Before we begin, we must make the distinction between cacao and cocoa.
Cacao is the raw unprocessed beans.
Cocoa is the fermented, dried and processed bean. It is the finished product that we use as cocoa butter, cocoa powder and chocolate.
Cacao beans are grown in tropical climates in South America, the Caribbean, some Pacific islands and Africa. These areas are all within the “cacao belt,” about 20 degrees (1,380 Miles) north and south of the equator. There are three types of cacao beans typically grown today. Each with its own distinct qualities and flavors.
Criollo cacao beans are the rarest of the three. These beans are quite susceptible to disease making growing them a challenge. The beans from the criollo trees are the highest quality beans of the three types. They produce much milder flavors than the more robust forastero and trinitario cacao beans. These are the original cacao trees originating in Mexico. Most of these cacao trees can be found in Venezuela today.
Forastero is by far the most prominent cacao bean grown. It is grown mostly for bunk production but certain varieties are used for small batch productions. These small production batches are well known and full of desirable characteristics. Most people know this kind of chocolate today from major producers like Hershey's and Mars. It can be found all over the world from Africa to the Andes Mountains.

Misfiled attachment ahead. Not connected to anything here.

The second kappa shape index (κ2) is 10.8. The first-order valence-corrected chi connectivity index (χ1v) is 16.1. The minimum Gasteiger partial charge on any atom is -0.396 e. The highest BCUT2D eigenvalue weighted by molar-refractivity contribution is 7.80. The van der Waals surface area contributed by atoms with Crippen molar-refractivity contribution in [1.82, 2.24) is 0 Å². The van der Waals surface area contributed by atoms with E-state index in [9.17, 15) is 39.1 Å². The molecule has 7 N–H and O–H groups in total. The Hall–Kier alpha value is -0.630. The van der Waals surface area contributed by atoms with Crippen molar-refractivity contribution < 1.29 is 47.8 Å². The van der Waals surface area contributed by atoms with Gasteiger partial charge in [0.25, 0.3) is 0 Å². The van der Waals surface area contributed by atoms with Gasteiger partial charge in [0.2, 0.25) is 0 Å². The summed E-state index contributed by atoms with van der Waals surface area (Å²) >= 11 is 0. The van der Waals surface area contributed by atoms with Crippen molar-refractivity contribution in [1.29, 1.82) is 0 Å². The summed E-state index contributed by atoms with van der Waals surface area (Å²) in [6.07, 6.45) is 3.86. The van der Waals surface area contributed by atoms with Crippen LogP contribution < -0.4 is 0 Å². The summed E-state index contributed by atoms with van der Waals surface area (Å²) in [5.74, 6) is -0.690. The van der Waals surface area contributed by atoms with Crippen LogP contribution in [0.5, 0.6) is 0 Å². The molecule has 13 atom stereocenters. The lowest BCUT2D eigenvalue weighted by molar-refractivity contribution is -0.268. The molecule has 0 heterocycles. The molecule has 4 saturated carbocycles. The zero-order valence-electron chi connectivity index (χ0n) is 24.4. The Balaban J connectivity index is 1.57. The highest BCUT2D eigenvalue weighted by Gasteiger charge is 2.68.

The third and most recent addition to cacao beans is the Trinitario cacao bean. This bean is a cross-bread between the criollo and forastero beans. Trinitario beans originated during the 1750s in Trinidad after a possible disease or natural disaster decimated the crop of criollo and the more robust forastero trees were planted to help rebuild the industry. The resulting crop was a blend of the two.
Although there are three types of cacao beans throughout the world, the subspecies that these beans come from play a role in their overall taste. Criollo cacaos have been known to have many subtle flavors, but much of the flavor comes from the fermentation and roasting processes. If these two processes are not done correctly, then as long as the beans have desirable qualities, then the chocolate will be good.
There are other factors as well that give cacao beans their flavor. Much like wine, cacao beans are susceptible to the weather, climate, sunlight and the ground (or terroir) they are grown in. The environment that cacao is grown in plays a role in its flavor development. Much like wine vintners, cacao estates have to consider the ground that their cacao trees are planted and the environmental impacts when the beans are growing.
Each of these estates grows a cacao bean either from the forastero, criollo, or trinitario family. But, it is the varieties of these subspecies that make each estate unique. Our chocolate makers source their cacao beans from estates that have their own unique qualities from their own variety of cacao bean. With each estate and bean come different characteristics and qualities. We encourage you to try different chocolate makers and bars to find the one that you like the best.